Writing on Air

Writing on Air by Jim Paredes

Archive for January 6th, 2008

Feeling ‘local’ 18

Posted on January 06, 2008 by jimparedes

I heard something interesting on Australian TV a few nights ago about the attitudes migrants in Australia had about their host country, which was prominently featured in the news. The Department of Immigration and Multicultural and Indigenous Affairs commissioned a survey a few months ago to find out how migrants felt about being in Australia. The people behind the survey interviewed migrants who have been living in Australia for three years or more.

They specifically asked two questions and the answers the respondents gave were quite amazing, and yes, surprising. In many ways, they said it all for me. The first question was, ‘What do you like about Australia?’ The answer that got a high thirty percent rating was ‘the people’. Migrants, it seems find Australians quite easy- going, friendly and funny in their own way. The weather got another high response. Other positive answers were “the beach’ (17 percent), nature (17 percent), lifestyle (15 percent). Clean air and surroundings got about five percent.

Even more revealing were the answers to the question, ‘What don’t you like about Australia?’ A very surprisingly tiny four percent put ‘discrimination’ as a negative. I say it is surprising, considering that the subject of discrimination is the most commonly asked query I get about living in Australia when I am in Manila. I always answer that I have not experienced discrimination here so far. The low figure of four percent belies the perception that Aussies are generally racists. I have experienced alienation, yes, but not discrimination.  Besides, I subscribe to the answer of a friend who has lived in the both the US and Australia for a long time. On the question about whether there is discrimination in Aus, his answer is, ‘Anywhere on the world, there is discrimination, if you allow it.’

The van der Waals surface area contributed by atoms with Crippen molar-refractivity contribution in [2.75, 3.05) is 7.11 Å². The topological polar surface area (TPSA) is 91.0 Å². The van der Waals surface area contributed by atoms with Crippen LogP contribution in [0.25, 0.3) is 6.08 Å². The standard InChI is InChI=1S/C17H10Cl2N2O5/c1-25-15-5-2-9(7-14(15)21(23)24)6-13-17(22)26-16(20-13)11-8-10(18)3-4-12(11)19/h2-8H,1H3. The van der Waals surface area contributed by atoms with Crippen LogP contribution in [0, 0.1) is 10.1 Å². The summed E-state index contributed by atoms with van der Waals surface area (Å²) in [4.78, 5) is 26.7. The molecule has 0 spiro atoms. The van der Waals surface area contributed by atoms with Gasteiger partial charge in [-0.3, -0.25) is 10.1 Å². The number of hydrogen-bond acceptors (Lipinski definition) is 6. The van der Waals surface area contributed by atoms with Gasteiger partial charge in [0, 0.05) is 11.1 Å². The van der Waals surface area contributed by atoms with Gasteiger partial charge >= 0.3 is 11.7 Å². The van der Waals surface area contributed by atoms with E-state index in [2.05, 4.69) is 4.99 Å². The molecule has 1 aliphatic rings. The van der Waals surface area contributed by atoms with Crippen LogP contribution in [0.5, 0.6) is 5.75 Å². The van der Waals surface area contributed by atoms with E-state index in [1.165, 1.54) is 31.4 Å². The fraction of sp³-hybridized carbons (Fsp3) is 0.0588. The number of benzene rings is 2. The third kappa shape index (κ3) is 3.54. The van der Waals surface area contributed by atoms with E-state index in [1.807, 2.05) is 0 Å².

Ten percent answered ‘missing the family back home’ as a drawback to living in Aus, which is quite understandable. Unhappiness with employment got something like seven percent. But the biggest, total surprise of all was this:  a whopping 30 percent answered ‘nothing’ to the question of what they did not like about Aus life. Believe it or not!

I could not believe that such a sizeable number of migrants from different parts of the world were seeing Aus almost the same way I was seeing it. Sure, there are things I complain about, but the obviously palpable pleasantness of life is something that is so evident to many who live here.

I actually felt good listening to the results of the survey. I knew I was not being blindly positive about this country and that I had made a good choice on which country to migrate to.

I celebrated Christmas and New Year here in Aus, and it was a very different experience. In the Philippines, the yuletide season is all about hordes of relatives, fireworks, noisy revelers everywhere and the longest Christmas season on the world. In contrast, last Christmas Eve, I just had my immediate family with me, and I was amazed to find myself not missing everyone in Manila. It was a quiet, intimate, wonderful and meaningful Christmas with just my wife, three kids and grandchild as we ate, drank and opened our present amid laughter and gaiety.